Education And Debate

Recent Advances: Teaching in accident and emergency medicine: 10 commandments of accident and emergency radiology

BMJ 1995; 310 doi: https://doi.org/10.1136/bmj.310.6980.642 (Published 11 March 1995) Cite this as: BMJ 1995;310:642
  1. Robin Touquet, consultant in accident and emergency medicinea,
  2. Peter Driscoll, senior lecturer in accident and emergency medicineb,
  3. David Nicholson, consultant radiologistb
  1. a St Mary's Hospital, London W2 1NY
  2. b Hope Hospital, Salford M6 8HD
  1. Correspondence to: Mr Touquet.
  • Accepted 12 December 1994

One of the many attractions of accident and emergency medicine is the wide and varied opportunities it provides for education. This is because of the acute nature of the work, which necessitates prompt and accurate decision making. However, in many instances the decisions have to be made by inexperienced senior house officers. Departments therefore need a safe system of practice that can be remembered and adhered to under stress. The 10 commandments is one such system for analysing emergency radiographs of all the regions of the body. This system lays down guidelines to protect both staff and hospitals from the inevitable mistakes that inexperienced doctors will make.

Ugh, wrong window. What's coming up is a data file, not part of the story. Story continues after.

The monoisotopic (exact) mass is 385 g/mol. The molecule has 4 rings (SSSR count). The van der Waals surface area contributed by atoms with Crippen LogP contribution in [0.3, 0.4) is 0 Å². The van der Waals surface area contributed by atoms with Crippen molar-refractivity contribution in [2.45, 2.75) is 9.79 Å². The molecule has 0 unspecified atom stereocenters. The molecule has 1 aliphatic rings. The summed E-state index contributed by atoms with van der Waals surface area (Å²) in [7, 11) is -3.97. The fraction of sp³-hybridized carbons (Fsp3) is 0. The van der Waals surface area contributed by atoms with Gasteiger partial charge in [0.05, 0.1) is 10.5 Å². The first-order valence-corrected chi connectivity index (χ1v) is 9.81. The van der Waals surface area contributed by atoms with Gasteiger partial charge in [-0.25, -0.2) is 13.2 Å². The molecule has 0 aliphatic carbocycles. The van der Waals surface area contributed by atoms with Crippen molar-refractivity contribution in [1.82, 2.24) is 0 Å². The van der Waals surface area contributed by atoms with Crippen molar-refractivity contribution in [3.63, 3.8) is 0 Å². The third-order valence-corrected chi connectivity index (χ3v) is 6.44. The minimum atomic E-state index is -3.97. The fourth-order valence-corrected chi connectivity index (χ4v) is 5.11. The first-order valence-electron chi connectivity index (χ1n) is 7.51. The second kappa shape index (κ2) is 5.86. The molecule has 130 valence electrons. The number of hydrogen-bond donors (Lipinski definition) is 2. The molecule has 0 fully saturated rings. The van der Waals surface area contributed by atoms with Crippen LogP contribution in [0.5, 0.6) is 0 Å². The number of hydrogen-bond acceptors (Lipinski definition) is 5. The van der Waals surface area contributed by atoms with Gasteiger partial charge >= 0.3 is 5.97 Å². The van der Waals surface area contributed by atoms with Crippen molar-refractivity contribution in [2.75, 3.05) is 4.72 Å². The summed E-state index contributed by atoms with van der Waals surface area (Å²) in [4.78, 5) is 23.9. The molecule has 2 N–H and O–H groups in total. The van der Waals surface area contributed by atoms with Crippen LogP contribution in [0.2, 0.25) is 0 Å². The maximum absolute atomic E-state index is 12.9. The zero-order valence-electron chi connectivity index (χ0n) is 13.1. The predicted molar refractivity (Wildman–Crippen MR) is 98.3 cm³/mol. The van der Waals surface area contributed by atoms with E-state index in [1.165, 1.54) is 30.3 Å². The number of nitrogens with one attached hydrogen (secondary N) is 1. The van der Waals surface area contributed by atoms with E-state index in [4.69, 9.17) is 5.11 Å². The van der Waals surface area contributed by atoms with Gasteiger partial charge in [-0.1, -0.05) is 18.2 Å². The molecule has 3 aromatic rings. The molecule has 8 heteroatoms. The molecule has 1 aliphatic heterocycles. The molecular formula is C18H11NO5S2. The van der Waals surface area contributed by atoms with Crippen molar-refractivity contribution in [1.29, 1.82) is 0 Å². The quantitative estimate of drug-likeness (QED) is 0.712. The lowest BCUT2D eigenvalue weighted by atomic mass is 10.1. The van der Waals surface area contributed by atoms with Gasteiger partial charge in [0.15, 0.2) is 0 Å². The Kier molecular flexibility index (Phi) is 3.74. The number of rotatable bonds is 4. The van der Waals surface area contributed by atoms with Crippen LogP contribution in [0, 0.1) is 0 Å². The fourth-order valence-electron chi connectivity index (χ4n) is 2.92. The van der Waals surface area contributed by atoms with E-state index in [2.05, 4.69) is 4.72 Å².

More than half the patients attending accident and emergency departments in the United Kingdom have a radiograph taken. But radiological interpretation can be poor—for example, in one study 39% of clinically important abnormalities were missed by accident and emergency senior house officers.1 In addition points dealing with radiology are involved in over half of all cases of litigation concerning the standards of care in accident and emergency departments (Brian Capstick, personal communication). It is therefore essential to improve the training of senior house officers in interpreting emergency radiographs.

Many accident and emergency departments now run induction courses for junior doctors.2 When teaching emergency radiology, however, it is easy to go over several “radiological pitfalls” and end up simply showing mistakes that have been made by previous incumbents. This only increases anxiety as the doctors realise the multitude of possible errors. It is better to formulate a system that will enable senior house officers to detect abnormalities, to use a book constructively for reference,3 and to know when to ask for help.4 5

This article provides a system that is applicable to doctors of all specialties who request and review …

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